Dr. Joseph P. Farrell
May 25, 2016
You’ll recall last year I blogged about the fact that the state of Texas had passed a law creating its own gold depository. We, lest you think it was all talk and no action, Ms. M.W. found this article at our friends at Zero Hedge, indicating that it was not just talk:
There’s something in this article that caught my attention, and no doubt it did the reader’s as well:
Laying the Ground Work for Electronic Gold-Based “Money”
For one, many state politicians hope that the State of Texas will be able to relocate its own gold holdings into Texas from New York where it currently sits. The state spends a million dollars per year on its storage.
Moreover, existence of the depository opens up the possibilities for users creating a new type of currency in which purchases are made electronically with the backing of the gold in the depository. In other words, one could potentially use the depository’s infrastructure to make purchases using gold, and to have gold either directly deposited into another’s account, or converted to US dollars and deposited in a conventional bank. Arguably, this is just an electronic version of gold-backed money.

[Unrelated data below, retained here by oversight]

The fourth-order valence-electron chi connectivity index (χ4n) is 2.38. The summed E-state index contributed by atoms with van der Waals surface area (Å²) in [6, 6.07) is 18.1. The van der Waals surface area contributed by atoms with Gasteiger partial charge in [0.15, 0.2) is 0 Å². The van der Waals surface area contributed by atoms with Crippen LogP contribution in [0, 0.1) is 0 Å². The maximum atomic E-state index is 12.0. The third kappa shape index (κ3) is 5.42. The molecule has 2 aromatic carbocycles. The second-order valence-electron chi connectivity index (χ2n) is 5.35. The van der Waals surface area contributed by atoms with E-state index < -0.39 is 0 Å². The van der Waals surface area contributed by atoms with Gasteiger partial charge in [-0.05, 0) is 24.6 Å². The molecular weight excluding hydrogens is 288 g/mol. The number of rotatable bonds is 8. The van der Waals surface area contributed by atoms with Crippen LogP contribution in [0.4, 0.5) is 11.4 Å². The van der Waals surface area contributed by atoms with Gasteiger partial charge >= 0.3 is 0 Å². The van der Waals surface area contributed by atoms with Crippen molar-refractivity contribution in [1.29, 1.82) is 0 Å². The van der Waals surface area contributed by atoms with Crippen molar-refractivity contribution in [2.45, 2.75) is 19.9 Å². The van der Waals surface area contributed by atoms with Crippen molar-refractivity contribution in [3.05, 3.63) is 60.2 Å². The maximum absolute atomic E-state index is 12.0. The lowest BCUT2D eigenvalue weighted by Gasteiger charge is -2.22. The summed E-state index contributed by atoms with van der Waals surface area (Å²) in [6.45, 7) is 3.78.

In other words, in this speculative reading of the event, Texas is getting in on the ground floor of the current meme of “crypto-currencies”. Now, I personally suspect that the push behind crypto-currencies has been a centrasl bank-driven meme, after all, none other than the Bank of England has been in on it, creating their own versions. In other words, the move may not be such a good thing, since the goal here seems to be the removal of physical media of exchange as a part of the move to drive a “cashless society” meme, yet another theme near and dear to the banksters’ black hearts. How better to “reassure” a skeptical public than to have a staunch “conservative” state like Texas involved with the scheme.